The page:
Having a deeper understanding of your client’s business and their customers will provide…

  • A stronger base of trust with your client;
  • More value in the work you’re doing for them (business value for the client means more value in the service you’re providing, which leads to your ability to bill more);
  • Potentially the ability to be more creative and experimental with your work

Go into a deep discovery and learn about your client’s business and the industry they’re in, as it will provide you with the information and tools you need to create a product that goes above and beyond your client’s expectations. As much as you can, you also need to become an ambassador for the customers they’re trying to reach and understand the problems they’re trying to solve. If you do that, you’re in a better place to advise the client on what they need. They might come to you for a brochure, but it could be an opportunity to sell a larger or different type of project, since you will have an understanding of their business and corresponding design needs in a way that makes you invaluable.

Prioritizing that level of deep understanding goes a long way toward building a deeper trust with the client. It allows you to be able to take greater risks and do more interesting work, because they have confidence that you understand their space and their audience. It connects with clients and motivates them.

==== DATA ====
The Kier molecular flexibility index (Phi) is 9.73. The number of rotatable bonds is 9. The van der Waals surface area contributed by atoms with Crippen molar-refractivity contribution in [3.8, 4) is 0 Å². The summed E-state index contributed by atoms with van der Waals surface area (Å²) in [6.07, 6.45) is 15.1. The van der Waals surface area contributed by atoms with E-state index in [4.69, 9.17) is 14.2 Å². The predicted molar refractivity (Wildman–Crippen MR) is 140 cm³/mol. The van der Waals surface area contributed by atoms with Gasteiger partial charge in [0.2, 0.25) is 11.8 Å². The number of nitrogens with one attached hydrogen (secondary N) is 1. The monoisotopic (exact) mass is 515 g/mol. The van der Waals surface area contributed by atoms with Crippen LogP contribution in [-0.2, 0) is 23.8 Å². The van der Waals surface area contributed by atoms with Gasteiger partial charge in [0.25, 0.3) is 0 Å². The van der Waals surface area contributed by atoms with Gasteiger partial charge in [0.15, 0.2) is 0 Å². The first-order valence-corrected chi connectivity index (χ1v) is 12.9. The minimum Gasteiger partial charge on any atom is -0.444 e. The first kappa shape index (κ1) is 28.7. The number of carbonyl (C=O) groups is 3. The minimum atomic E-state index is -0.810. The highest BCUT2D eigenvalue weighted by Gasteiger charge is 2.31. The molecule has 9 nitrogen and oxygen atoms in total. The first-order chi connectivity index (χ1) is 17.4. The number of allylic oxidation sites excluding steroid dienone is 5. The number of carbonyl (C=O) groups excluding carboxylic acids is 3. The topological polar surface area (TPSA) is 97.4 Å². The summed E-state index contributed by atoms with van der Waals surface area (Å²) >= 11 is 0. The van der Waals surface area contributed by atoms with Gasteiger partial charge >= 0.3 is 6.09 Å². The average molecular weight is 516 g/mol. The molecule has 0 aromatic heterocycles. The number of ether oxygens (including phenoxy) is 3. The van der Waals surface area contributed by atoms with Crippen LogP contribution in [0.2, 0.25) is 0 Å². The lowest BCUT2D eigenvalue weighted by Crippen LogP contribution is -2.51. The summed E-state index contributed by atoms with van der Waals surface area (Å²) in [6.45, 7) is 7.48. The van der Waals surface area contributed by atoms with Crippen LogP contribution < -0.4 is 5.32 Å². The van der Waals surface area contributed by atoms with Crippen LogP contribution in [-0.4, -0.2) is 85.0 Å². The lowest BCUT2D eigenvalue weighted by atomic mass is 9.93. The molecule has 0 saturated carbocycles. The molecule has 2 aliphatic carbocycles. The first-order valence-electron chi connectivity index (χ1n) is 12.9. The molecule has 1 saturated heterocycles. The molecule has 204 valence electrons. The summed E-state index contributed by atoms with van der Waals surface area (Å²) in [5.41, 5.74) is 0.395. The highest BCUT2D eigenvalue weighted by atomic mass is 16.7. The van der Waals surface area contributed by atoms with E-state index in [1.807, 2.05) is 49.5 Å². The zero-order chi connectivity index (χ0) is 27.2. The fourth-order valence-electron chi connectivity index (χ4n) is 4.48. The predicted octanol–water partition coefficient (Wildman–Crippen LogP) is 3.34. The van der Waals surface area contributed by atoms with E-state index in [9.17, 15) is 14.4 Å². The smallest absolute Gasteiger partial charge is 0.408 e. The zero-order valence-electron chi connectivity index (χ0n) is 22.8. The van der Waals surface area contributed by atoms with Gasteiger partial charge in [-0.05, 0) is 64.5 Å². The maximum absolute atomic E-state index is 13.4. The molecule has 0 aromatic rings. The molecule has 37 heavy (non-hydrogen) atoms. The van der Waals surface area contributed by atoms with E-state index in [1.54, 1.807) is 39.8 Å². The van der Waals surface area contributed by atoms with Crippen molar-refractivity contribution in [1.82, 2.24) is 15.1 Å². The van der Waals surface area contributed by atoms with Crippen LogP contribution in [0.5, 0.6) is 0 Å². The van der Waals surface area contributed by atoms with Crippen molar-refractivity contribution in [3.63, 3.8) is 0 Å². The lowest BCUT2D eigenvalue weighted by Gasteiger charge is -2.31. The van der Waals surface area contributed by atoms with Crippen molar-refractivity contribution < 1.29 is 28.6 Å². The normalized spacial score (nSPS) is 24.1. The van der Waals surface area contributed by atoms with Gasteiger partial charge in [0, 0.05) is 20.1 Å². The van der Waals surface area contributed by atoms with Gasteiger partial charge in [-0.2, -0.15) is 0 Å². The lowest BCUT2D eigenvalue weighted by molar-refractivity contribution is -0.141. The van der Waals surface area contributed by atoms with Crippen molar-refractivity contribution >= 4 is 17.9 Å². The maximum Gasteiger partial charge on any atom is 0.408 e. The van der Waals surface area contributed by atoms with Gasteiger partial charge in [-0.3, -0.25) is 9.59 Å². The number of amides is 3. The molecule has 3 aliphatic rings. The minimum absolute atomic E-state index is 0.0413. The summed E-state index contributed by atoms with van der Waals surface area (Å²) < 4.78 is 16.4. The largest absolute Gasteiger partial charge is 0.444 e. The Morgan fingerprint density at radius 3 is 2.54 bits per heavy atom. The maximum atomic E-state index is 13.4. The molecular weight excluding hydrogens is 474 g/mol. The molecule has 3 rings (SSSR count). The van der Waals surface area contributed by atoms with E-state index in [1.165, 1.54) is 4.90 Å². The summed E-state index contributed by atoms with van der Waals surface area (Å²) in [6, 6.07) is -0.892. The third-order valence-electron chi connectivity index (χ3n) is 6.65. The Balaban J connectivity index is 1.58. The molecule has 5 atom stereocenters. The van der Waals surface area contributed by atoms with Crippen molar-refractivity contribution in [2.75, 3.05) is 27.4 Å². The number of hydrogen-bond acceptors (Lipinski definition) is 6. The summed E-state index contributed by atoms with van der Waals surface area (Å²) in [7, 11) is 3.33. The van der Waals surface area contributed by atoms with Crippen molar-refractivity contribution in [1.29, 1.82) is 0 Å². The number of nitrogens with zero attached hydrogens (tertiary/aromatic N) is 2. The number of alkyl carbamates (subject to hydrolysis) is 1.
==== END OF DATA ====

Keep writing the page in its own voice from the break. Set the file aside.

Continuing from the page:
If you lean too hard on aesthetics, and that’s all you’re offering as a service, you’re quite replaceable. It’s your job to make sure you’re indispensable and that you create something that is compelling, unforgettable, and going to be seen as an investment by the client, not a cost. Whether a client comes to you for an identify, a website or a store campaign, they need to be able to see tangible results for their bottom line. It’ll make them come back, bring you more work, and refer your company to others. Frankly, the type of fees you’ll be able to charge will be enhanced as you’re delivering demonstrated business value and not just beautiful artifacts.